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Commonly prescribed antidepressants may cause bone loss in postmenopausal women, study finds


(NaturalNews) A class of antidepressants that increase levels of norepinephrine and serotonin in the brain, have been linked to accelerated bone loss in postmenopausal women, according to a study completed by researchers at the University of Eastern Finland and the Kuopo Musculoskeletal Research Unit at the Clinical Research Center in Finland.

Tricyclic antidepressants could very well increase the risk of osteoporosis in postmenopausal women, scientists report, adding that they also identified a link between serotonin reuptake inhibitors (SSRIs) and accelerated bone loss. Researchers say other antidepressants may have similar effects.

In addition to increasing levels of norepinephrine (a stress hormone released by the sympathetic nervous system) and serotonin, tricyclic antidepressants block acetylcholine, another neurotransmitter.

Scientists warn that women with increased risk for osteoporosis should avoid long-term antidepressant use

The drugs, which also caused sedation, are used for treating various types of depression, as well as bulimia, chronic pain, panic disorder and premenstrual symptoms.

"A relationship between [tricyclic antidepressants] and other antidepressant use with bone loss may also exist. Thus, the risk for osteoporosis should be considered when antidepressants are prescribed for postmenopausal women," said Paivi H. Rauma, MPharm, PharmD, a bone health expert who authored the study.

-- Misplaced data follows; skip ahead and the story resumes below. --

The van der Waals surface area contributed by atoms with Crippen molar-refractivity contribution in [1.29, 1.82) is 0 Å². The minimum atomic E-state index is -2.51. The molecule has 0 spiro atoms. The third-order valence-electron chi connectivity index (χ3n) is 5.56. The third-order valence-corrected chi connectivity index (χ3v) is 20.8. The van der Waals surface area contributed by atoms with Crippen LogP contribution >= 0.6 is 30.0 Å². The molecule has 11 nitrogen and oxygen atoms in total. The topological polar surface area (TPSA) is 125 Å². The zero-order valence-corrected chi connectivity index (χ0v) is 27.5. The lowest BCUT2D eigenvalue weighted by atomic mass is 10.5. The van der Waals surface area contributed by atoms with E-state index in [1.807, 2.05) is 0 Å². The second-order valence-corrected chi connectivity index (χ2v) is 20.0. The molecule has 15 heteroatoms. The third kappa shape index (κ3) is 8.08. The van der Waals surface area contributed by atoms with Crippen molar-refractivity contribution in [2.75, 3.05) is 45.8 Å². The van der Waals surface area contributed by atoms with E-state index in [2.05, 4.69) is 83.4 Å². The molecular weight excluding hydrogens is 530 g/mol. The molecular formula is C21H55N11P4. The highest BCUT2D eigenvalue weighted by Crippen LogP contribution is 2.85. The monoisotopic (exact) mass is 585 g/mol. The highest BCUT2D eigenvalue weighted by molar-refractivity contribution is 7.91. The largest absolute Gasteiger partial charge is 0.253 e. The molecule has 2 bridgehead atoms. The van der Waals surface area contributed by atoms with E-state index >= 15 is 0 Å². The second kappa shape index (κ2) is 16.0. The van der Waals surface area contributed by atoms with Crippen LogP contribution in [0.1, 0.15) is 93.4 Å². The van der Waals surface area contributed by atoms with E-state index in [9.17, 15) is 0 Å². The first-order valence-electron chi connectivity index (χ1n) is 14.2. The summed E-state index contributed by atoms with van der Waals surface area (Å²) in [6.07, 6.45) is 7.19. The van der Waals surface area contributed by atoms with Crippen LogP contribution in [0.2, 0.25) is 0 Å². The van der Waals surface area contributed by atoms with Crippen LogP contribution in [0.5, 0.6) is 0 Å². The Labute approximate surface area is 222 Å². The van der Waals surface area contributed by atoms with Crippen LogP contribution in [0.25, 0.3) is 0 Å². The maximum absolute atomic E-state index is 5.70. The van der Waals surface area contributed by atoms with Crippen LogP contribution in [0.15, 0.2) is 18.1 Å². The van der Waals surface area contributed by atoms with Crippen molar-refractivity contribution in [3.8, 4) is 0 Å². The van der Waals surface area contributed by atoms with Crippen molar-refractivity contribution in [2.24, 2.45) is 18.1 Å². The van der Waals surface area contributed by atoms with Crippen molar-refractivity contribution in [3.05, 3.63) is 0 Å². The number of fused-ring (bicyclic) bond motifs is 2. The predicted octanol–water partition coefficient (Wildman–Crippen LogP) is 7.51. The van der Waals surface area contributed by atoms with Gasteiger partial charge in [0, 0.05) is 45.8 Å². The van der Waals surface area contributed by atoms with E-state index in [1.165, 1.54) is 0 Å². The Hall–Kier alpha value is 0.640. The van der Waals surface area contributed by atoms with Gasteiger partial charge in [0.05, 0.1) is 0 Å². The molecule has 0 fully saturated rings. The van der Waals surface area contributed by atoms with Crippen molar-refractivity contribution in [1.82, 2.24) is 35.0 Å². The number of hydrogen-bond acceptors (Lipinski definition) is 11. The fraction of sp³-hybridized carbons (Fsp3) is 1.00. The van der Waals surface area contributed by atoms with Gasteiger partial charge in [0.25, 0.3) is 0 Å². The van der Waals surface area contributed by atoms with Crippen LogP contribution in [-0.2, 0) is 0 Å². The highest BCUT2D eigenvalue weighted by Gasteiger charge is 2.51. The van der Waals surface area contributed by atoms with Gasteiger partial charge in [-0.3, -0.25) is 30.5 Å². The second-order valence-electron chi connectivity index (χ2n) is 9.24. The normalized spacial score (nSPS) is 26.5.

The research was contrived through a longitudinal study, meaning scientists repeatedly gathered data from the same subjects over a certain time period, which in this case was five years.

Dr. Rauma and her colleagues analyzed data from nearly 2,000 women aged 57–67. The participants filled out questionnaires regarding various lifestyle habits, including dietary calcium intake, smoking, alcohol consumption, and the age at which they entered menopause.

Women also underwent bone mineral density measurements, as well as submitting height, weight and "grip strength measurements." Researchers gathered data on participant's antidepressant use from the National Prescription Register.

Additionally, scientists "used multiple regression analysis to test associations for anthropometric, medical, physical and lifestyle factors."

Over the 5-year period, researchers observed that 16 percent of women purchased antidepressants, 5.9 percent used only SSRIs, and 4.6 percent took only tricyclic antidepressants.

SSRIs also linked to accelerated bone loss in postmenopausal women

They found that women using tricyclic antidepressants had greater bone mineral density (BMD) loss than nonusers, as well as establishing a link between accelerated bone loss and the use of SSRIs.

"There also was a link between bone loss and the use of other antidepressants in a dose-response way among low-weight women and normal-weight women who lost weight during the study period. Use of combined antidepressants was not associated with bone loss; removing use of other antidepressants did not change results," according to Helio.com.

"Based on these results, the risk of osteoporosis should be taken into account when antidepressants are prescribed for postmenopausal women," Dr. Rauma told Endocrine Today.

"In women with already heightened risk for osteoporosis, long-term treatment of depression with high doses of TCAs and SSRIs should be monitored and interrupted if use is not required."







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